The cell cycle regulator phosphorylated retinoblastoma protein is associated with tau pathology in several tauopathies
Stone, Jeremy G.
Siedlak, Sandra L.
Castellani, Rudy J.
Smith, Mark A.
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Stone, Jeremy G. Siedlak, Sandra L.; Tabaton, Massimo; Hirano, Asao; Castellani, Rudy J.; Santocanale, Corrado; Perry, George; Smith, Mark A.; Zhu, Xiongwei; Lee, Hyoung-gon (2011). The cell cycle regulator phosphorylated retinoblastoma protein is associated with tau pathology in several tauopathies. Journal of Neuropathology & Experimental Neurology 70 (7), 578-587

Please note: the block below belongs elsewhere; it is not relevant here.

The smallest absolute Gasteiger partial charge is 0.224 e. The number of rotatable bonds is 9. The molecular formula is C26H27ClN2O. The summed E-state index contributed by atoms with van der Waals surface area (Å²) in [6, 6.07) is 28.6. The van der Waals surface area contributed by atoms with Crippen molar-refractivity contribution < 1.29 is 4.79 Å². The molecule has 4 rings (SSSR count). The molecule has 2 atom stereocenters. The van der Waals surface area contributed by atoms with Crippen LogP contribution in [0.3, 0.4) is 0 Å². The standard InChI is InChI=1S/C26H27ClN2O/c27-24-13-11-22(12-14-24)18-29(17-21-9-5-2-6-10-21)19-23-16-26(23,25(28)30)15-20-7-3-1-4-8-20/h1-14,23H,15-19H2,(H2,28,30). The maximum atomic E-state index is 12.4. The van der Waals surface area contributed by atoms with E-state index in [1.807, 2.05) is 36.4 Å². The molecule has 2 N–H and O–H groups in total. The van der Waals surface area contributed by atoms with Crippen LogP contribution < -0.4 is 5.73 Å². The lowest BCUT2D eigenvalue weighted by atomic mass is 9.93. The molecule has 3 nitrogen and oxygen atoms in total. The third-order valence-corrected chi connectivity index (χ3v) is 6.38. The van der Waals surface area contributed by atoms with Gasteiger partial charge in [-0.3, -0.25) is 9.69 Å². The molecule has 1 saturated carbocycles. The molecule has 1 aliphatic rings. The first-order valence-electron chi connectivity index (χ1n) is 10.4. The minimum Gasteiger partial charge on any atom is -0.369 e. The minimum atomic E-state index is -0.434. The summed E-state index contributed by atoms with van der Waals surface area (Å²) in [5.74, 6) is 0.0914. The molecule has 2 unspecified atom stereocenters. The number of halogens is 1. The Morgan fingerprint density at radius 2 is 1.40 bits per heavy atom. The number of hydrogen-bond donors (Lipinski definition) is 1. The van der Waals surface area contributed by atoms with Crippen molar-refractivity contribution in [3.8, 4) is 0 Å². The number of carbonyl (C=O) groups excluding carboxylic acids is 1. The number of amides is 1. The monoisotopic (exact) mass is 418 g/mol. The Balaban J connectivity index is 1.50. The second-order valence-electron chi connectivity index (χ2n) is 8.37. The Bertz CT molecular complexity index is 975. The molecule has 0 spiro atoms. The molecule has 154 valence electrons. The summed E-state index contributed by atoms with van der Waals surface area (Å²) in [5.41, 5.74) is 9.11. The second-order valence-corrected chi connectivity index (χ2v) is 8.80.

Retinoblastoma protein (pRb) is a ubiquitous 928-amino acid cell cycle regulatory molecule with diverse biologic activities. One critical function of pRb is the control of the G(1)-to-S phase checkpoint of the cell cycle. In the hypophosphorylated state, pRb suppresses the activity of E2F transcription factors thereby inhibiting transcription of cell cycle-promoting genes. On phosphorylation, primarily by cyclin-dependent kinases, phosphorylated pRb dissociates from E2F and permits cell cycle progression. We previously found phosphorylated pRb to be intimately associated with hyperphosphorylated tau-containing neurofibrillary tangles of Alzheimer disease (AD), the pathogenesis of which is believed to involve dysregulation of the cell cycle and marked neuronal death. Here, we used immunohistochemistry to investigate the presence of phosphorylated pRb in other distinct neurodegenerative diseases that share the common characteristic of hyperphosphorylated tau pathology and neuronal loss with AD. We found colocalized labeling of tau pathology and phosphorylated pRb in Pick disease and progressive supranuclear palsy (3 cases each), neurodegeneration with brain iron accumulation type 1 (2 cases), and Parkinson-amyotrophic lateral sclerosis of Guam, subacute sclerosing panencephalitis, frontotemporal dementia and Parkinsonism linked to chromosome 17, and dementia pugilistica (1 case each). These observations further implicate aberrant neuronal cell cycle progression in neurodegenerative diseases, particularly tauopathies, and suggest a novel target for therapeutic intervention.